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Subnetting and Supernetting

SUBNETTING AND SUPERNETTING

SUBNETTING

Each IP address consists of a subnet mask. All the class types, such as Class A, Class B and Class C include the subnet mask known as the default subnet mask. 

The subnet mask is intended for determining the type and number of IP addresses required for a given local network. The firewall or router is called the default gateway. The default subnet mask is as follows:

Class A: 255.0.0.0
Class B: 255.255.0.0
Class C: 255.255.255.0

The subnetting process allows the administrator to divide a single Class A, Class B, or Class C network number into smaller portions. The subnets can be subnetted again into sub-subnets.

Dividing the network into a number of subnets provides the following benefits:

  • Reduces the network traffic by reducing the volume of broadcasts
  • Helps to surpass the constraints in a local area network (LAN), for example, the maximum number of permitted hosts.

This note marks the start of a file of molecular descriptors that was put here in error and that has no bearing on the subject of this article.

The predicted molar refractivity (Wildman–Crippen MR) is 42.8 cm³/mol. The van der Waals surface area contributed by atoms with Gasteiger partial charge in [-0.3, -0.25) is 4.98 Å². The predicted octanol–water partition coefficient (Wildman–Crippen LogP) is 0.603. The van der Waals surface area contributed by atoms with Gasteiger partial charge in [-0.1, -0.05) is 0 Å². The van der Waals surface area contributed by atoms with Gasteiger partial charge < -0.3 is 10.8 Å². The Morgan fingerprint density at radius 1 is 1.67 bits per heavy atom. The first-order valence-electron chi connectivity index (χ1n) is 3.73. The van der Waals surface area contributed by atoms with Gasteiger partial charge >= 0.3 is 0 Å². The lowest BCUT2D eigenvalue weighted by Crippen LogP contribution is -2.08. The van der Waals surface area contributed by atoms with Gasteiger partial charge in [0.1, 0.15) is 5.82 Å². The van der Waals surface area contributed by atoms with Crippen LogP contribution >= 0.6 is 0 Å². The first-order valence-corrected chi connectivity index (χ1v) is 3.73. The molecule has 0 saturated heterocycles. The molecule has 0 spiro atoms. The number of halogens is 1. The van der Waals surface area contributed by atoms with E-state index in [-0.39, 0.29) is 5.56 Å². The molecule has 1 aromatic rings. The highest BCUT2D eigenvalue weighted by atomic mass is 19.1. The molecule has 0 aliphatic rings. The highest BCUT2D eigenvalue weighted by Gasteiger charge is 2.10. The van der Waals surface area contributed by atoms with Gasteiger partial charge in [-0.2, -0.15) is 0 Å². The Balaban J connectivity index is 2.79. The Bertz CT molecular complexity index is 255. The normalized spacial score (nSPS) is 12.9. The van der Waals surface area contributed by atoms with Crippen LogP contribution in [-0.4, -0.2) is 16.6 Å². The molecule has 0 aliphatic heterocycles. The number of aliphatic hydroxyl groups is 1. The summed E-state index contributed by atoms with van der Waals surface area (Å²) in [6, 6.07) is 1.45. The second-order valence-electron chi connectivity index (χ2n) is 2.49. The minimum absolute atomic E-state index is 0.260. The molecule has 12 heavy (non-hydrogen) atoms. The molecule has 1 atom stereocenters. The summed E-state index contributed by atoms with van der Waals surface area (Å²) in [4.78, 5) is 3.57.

• Enables users to access a work network from their homes; there is no need to open the complete network.
SUPERNETTING


Supernetting simplifies network routing decisions and saves storage space on route tables. While supernetting, data bits are borrowed from the network ID and allocated to the host ID. A larger and more complicated network can block other routers from making topological changes, so a supernet improves convergence speed and enables a better and more stable environment. 

Network identifiers used in the supernet can have any length. This permits the organizations to customize network size based on their requirements. For instance, two blocks of class C can be supernetted for a total of approximately 500 addresses. 

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